It’s probably just me, but when the economy’s this bad, even the latest movies seem to be all about bankruptcy, conspiracy, mindless consumption, bad plumbing, etc. Even when a film is about multitudes of people falling in and out of love in sunny Los Angeles (See “Valentine’s Day,” well, then again, don’t see it!) , I start imagining unrepaired potholes on the streets, flu-infested chicken meat served up as organic in posh restaurants, and notice (with a gasp) that most of the supposedly glamorous cast wears exactly the same ensemble from dawn to midnight without a single wardrobe change. What is that?

So there’s a sense of relief in watching “Rudo y Cursi,” which is comfortable having characters wearing sweaty clothes for days on end. No hypocrisy. No coverups. “Rudo y Cursi” is happy to depict desperation with frantic hair-pulling alternating with combustive laughs and a distinct, denim-damaged chic.

From the very opening scenes, the kids are wailing, the wife is nagging and there’s no cash, anywhere. Still, no problemo for the titular characters of “Rudo y Cursi”: a story seemingly hopped up on tequila straight from the bottle while chewing on the worm without blinking. It’s mindful of those wild, feverish dreams you have when the temperature is over 30 degrees C at night and the sweat has your pajamas clinging to every crack fissure of the body.

Rudo y Cursi
Director Carlos Cuaron
Run Time 101 minutes
Language Spanish
Opens Opens Feb. 20, 2010

A debut feature from Carlos Cuaron (Alfonso’s brother and cowriter), “Rudo y Cursi” pairs Latino dynamos Gael Garcia Bernal (“The King,” “Babel”) and Diego Luna (“Milk”) — the same combo that catapulted brother Alfonso’s “Y tu mama tambien” into box-office success. In “Y tu” the pair played best friends: nice college boys from uppercrust families mired in the antics of a sexual “Rebel Without a Cause.” In this latest team-up, the two are brothers — “Rudo,” which means “rude” (Luna), and “Cursi,” the equivalent of “cornball” (Bernal) — living in a Mexican countryside shack shared by a squabbling clan consisting of mom (Dolores Heredia), her abusive boyfriend, a halfsister (Adriana Paz) and a few cousins.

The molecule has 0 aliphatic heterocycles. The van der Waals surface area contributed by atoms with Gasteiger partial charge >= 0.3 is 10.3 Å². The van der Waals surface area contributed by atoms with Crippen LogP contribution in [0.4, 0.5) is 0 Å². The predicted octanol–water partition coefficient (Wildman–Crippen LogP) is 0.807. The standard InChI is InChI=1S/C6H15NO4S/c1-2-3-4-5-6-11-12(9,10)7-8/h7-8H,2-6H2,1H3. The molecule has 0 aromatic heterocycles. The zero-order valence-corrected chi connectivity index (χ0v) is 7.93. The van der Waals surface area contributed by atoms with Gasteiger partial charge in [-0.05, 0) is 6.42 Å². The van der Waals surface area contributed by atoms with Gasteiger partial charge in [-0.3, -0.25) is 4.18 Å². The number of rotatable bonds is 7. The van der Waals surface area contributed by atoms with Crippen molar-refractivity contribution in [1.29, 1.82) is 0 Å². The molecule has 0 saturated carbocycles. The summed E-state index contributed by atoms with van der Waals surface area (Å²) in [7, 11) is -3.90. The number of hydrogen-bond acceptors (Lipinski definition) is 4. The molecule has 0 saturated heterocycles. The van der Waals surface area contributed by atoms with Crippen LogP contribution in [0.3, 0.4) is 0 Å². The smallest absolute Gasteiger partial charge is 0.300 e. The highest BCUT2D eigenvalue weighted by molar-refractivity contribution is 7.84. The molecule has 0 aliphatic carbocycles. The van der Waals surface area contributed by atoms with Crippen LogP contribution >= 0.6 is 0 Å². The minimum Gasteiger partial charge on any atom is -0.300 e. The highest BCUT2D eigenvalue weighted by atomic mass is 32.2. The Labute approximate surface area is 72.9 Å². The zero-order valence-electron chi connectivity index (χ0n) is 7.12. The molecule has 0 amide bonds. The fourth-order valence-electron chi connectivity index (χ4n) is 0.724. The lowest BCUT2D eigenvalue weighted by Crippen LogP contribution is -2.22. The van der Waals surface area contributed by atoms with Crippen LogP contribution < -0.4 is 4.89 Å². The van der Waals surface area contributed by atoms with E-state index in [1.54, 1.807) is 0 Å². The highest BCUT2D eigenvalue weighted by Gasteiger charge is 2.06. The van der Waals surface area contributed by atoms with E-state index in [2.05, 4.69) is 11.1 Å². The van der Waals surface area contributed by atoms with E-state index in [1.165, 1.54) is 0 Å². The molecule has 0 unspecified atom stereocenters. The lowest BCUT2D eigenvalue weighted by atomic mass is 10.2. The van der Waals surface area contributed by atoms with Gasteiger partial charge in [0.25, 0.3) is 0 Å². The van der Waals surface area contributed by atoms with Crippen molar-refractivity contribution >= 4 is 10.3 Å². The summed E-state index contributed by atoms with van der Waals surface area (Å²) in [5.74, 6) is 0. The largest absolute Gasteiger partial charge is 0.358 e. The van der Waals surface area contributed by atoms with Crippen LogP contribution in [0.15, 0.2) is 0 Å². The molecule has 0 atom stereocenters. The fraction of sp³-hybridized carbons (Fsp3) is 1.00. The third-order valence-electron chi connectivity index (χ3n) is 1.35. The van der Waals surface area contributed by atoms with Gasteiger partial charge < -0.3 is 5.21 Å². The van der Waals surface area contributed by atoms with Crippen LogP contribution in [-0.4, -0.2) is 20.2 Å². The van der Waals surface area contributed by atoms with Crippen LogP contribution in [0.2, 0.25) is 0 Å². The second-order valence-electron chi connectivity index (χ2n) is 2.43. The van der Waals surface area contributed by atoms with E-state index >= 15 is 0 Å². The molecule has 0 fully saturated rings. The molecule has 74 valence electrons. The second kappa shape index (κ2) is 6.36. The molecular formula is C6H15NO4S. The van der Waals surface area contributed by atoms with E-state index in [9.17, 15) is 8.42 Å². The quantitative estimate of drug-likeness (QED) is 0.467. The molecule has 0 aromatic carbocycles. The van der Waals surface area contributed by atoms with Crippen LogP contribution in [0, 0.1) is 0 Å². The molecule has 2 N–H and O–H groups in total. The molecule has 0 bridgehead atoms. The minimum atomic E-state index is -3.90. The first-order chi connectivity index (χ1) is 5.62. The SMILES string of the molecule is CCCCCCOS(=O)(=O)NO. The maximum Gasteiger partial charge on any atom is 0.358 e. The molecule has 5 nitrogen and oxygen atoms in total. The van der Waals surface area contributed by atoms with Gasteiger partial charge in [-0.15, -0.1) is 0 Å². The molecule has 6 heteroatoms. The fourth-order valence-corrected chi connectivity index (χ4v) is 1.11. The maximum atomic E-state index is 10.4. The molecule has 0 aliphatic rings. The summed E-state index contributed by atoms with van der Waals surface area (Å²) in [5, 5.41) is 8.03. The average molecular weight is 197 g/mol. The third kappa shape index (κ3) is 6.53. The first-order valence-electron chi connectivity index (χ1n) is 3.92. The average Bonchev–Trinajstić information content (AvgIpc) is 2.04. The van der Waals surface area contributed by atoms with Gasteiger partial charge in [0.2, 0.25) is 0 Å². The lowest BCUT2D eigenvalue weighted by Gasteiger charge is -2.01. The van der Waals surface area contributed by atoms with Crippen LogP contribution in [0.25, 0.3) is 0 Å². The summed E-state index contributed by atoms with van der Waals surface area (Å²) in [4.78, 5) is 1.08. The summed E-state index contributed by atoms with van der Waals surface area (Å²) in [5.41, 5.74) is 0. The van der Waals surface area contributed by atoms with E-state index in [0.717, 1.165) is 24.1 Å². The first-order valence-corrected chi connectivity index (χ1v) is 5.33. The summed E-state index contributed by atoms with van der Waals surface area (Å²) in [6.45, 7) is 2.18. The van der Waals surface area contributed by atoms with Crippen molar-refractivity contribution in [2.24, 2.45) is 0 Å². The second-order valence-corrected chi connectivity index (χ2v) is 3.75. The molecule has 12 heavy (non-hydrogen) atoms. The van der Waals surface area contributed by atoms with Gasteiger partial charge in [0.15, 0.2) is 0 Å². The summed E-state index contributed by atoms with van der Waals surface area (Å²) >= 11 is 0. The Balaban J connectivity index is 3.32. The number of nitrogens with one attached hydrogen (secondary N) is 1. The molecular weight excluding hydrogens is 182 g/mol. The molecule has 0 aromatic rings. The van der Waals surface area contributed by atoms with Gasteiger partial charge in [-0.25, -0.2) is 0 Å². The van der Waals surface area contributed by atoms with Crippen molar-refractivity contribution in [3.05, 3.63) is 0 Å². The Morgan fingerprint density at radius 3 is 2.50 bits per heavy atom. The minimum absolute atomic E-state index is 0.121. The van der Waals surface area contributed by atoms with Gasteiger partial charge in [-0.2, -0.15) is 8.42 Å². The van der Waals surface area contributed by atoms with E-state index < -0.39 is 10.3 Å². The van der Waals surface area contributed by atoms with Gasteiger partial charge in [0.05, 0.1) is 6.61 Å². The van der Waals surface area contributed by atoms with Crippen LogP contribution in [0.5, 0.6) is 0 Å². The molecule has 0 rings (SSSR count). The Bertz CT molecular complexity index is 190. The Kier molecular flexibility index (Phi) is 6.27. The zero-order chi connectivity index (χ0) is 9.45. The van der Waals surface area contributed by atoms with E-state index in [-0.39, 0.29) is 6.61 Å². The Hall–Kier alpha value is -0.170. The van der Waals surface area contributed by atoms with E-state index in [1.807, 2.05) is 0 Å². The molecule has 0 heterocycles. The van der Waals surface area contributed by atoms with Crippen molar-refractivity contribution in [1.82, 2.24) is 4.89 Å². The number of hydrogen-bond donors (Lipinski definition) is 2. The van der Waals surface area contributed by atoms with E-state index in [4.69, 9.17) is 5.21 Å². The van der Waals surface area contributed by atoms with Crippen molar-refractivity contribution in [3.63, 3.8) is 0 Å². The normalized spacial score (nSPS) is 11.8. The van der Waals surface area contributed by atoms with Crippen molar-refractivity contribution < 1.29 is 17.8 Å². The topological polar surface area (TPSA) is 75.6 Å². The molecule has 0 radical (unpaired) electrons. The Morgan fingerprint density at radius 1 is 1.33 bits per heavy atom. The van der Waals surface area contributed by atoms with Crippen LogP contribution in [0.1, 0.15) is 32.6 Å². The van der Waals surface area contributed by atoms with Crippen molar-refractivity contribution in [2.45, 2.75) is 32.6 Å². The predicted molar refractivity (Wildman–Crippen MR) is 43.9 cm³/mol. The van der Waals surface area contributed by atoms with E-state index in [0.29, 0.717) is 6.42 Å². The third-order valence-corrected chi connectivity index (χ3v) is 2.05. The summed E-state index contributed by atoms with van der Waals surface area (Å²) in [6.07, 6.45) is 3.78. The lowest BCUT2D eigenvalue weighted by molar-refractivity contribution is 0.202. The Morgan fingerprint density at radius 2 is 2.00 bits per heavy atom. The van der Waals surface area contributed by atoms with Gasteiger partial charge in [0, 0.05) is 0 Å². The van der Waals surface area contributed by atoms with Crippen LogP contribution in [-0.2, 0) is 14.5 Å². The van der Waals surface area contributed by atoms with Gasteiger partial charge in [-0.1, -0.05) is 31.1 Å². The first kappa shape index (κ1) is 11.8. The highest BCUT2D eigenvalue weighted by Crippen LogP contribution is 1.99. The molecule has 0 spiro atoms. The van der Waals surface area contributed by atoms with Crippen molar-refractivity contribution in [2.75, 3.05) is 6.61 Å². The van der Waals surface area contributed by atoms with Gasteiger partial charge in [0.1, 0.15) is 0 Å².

The brothers work on a banana plantation and play soccer on their days off, leaving plenty of time for Rudo to gamble at the local cantina and Cursi to nurse his dream of being a accordion- playing pop star. Life isn’t excellent, but it’s kinda all right — until one day there’s a chance to earn some real money. Smoothie soccer scout Batuta (Guillermo Francella) plucks the brothers out of the mud-ruck of their rural soccer field to play for professional teams in Mexico City.

You don’t have to know Mexico, or care about soccer to to get into “Rudo y Cursi.” It’s simply enough to spoon up and savor the story’s utterly poetic (if predictable), go-for-broke recklessness and bask in the joy of seeing Luna and Bernal on their home turf, relishing every minute. Up to their necks in dirt and sweating from every pore, dressed mainly in cheap sports gear and constantly flinging jibes at each other, they are exuberant without being endearing — you want to jump into the screen and turn a hose on them or something.

Not that they’d care because pretty soon the brothers have kicked their way to soccer stardom and they get it all: the babes, the nights at the casino, the fancy house. But as Batuta is fond of telling them: “The ups and downs of Mexican soccer are worse than a roller coaster.” One minute the brothers are relaxing in a living room with marble floors and given keys to a brand new SUV, the next they’re scrabbling for bus fare.

The glorious thing about the brothers, however, is that they remain more or less their same, clueless selves whatever the state of their wallets. They care about the game and they want to succeed, but when it comes to making a gigantic, heroic effort — they’re just not that into it. What’s the point, when kicking a ball and then downing loads of beer can be had back in their hometown? It’s an enviable state of existence but probably takes a particular talent to procure it, and then enjoy it. Rudo and Cursi deploy a special kind of alchemy: In their hands failure looks much more preferable to success.

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